If there’s one thing I love discovering, it’s what our local winemakers are drinking with their holiday meals. Of course they drink their own—if I made wine as well as these vintners do I’d be drinking it, too. But I also asked them to provide tips as to which wines are on their table besides their own. Whether you buy these particular wines, or it’s the same variety produced by another winery, they’re sure to make your holiday dinners more satisfying. That’s the fun of the holidays—gathering for an extravagant meal and sharing your favorite wines, whether you pulled an aged gem from your cellar, or picked up something special from a great wine shop.
- PHOTOS BY STEVE E. MILLER
- EAT, DRINK, AND GIVE THANKS! : An unidentified family gives insight on what wine to pair with your Thanksgiving feast.
Jason Haas, partner and general manager of Tablas Creek Vineyard in Paso Robles, prefers Rhone wines at the holiday table, naturally. Yet he surprised me with this unusual comment when asked what he’s serving his family and friends for Thanksgiving. “I plan to open the biggest bottle I have in my cellar,” Haas quipped. I laughed and then he explained: “Large format bottles are a wonderful way to collect and age wines. Yet it can be difficult to find the right time to open one. When you do open one, it starts the party.” Haas and his wife Meghan are traditionalists; they serve the classic turkey dinner but always serve ham as well. Her family favored the latter and since the Thanksgiving meal is a collaborative effort by their combined families, everyone contributes by bringing their favorite holiday dishes. The sides are mostly starchy, he admitted, but the cranberry relish is there, too.
Because they begin dining mid-to-late afternoon, they don’t drink wine until just before starting the meal with an aperitif of Champagne or sparkling wine, Delamotte Brut Champagne or Roederer Estate Brut. Interestingly, Haas says both white and red Rhone wines pair beautifully with the myriad flavors on the holiday dinner table. “With white Rhone wines you want one with a fair amount of heft, a blend of Marsanne and Roussanne is super,” Haas explained. “With reds you want them on the lighter, juicier side, Grenache, Counoise, or Carignane.”
In SLO, Chris and Adrienne Ferrara of Clesi Wines enjoy turkey dinner on Thanksgiving prepared by his Italian-born mother who lives in Exeter where the family farms citrus. “Chris’s favorite dish is tacchino ripieno,” Adrienne noted. “His mother butterflies a turkey breast and stuffs it with prunes, pancetta, ground pork, bread crumbs, Parmigiano, and nutmeg.” The resulting Italian style roulade, obviously, tastes best with Italian varieties and that’s what Clesi is all about. Chris recommends pairing it with his 2010 Dolcetto. I like his 2010 Sangiovese, too, which would pair beautifully with that delicious stuffing.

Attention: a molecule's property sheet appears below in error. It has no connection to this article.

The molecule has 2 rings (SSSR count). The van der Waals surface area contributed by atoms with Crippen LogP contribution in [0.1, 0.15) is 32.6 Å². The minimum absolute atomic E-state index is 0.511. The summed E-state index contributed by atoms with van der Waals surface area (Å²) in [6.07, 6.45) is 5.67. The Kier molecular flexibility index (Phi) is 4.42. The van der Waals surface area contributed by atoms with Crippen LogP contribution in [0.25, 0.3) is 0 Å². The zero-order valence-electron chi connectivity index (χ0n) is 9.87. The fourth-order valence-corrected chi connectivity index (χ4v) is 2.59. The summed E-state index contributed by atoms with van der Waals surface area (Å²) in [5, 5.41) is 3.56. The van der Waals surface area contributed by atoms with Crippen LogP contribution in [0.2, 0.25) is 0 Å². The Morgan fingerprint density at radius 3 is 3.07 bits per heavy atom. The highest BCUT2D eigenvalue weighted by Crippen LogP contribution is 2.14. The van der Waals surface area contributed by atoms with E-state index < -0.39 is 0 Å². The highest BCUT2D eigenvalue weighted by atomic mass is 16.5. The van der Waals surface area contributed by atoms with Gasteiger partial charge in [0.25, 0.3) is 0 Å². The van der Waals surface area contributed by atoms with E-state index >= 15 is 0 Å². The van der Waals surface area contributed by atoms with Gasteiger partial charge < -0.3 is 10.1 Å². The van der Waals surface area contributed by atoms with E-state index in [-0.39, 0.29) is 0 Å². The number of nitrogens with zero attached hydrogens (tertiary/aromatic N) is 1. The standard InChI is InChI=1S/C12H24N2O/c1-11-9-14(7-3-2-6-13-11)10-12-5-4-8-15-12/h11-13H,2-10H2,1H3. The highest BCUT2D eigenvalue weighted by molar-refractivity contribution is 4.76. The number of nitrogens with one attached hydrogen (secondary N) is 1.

“Chris loves to open imports to share at the table, like a good, dry Prosecco to start. With the meal he likes Donnafugata Anthilia, a white blend that’s mainly Catarratto, and chooses red wines like Isola d Olena Chianti Classico, Roccolo Grassi Amarone or Valpolicella, maybe both,” said Adrienne.
In Edna Valley, Terry and Claudia Speizer of Speizer Family Farms enjoy a traditional turkey dinner. Speizer said he prefers a stuffing with dried fruit, as opposed to dressing baked separately. “We start out with Rose Champagne as an aperitif, and then I present our Pinot Noir and Pinot Blanc with the dinner we share with family and friends,” Speizer noted. “Dessert is usually pie and ice cream which I always serve with Taylors vintage Port.” Another Pinot Noir specialist, Brian Talley of Talley Vineyards plans to open an aged 1990 Krug Champagne to start the festivities. With his traditional dinner, built around the latest CSA box from Talley Farms, he’s serving a magnum of the 2010 Estate Pinot Noir, and if the guests finish that, he will break into his cellar for some Littori Pinot Noir. In Santa Maria, Kenneth Volk Vineyards winemaker Ken Volk said he enjoys Tablas Creek’s dry Rose because it works so well with the many different foods on the table. He likes to start holiday meals with Schramsberg Blanc de Blancs, a barely sweet, off-dry style or Rose. When it comes to his wines, he’ll serve a 2006 Chardonnay Bien Nacido Vineyard and mature reds. “If I serve Zinfandel, I prefer a lighter, claret style with fresh fruit flavors, not the pruney style Zin,” Volk explained. “I like wines that are in a more mature state where everything has come together with the Thanksgiving meal.”
Vintners/winemakers Don and Gwen Othman are as serious about food as they are about their wines. They plan to serve their family and friends at the Thanksgiving table their first release of their 2009 Pinot Noir Precious Stone, grown in Stone Corral Vineyard adjacent to their Edna Valley tasting room. “It’s made from the top four barrels of Pinot we harvested at Stone Corral that year,” Gwen Othman explained. “It’s got this really velvety texture with beautiful, dark lingonberry character.” I tasted the wine during the SLO Harvest Celebration and it was outstanding.
Gwen admitted she doesn’t like turkey, and she instead butterflies Cornish game hens, roasts them, and makes a reduction sauce. Her dressing is different every year, but the entire holiday menu is always wine friendly. “We like to start the meal with Laetitia sparkling wine, which we always have in our cellar. Our Pinot Blanc Bien Nacido Vineyard is wonderful with seafood like crab or whatever shellfish is available. We like to change it up with whatever’s in my scope each year.” Visit the tasting rooms of these outstanding wineries to make your holiday meals sparkle.
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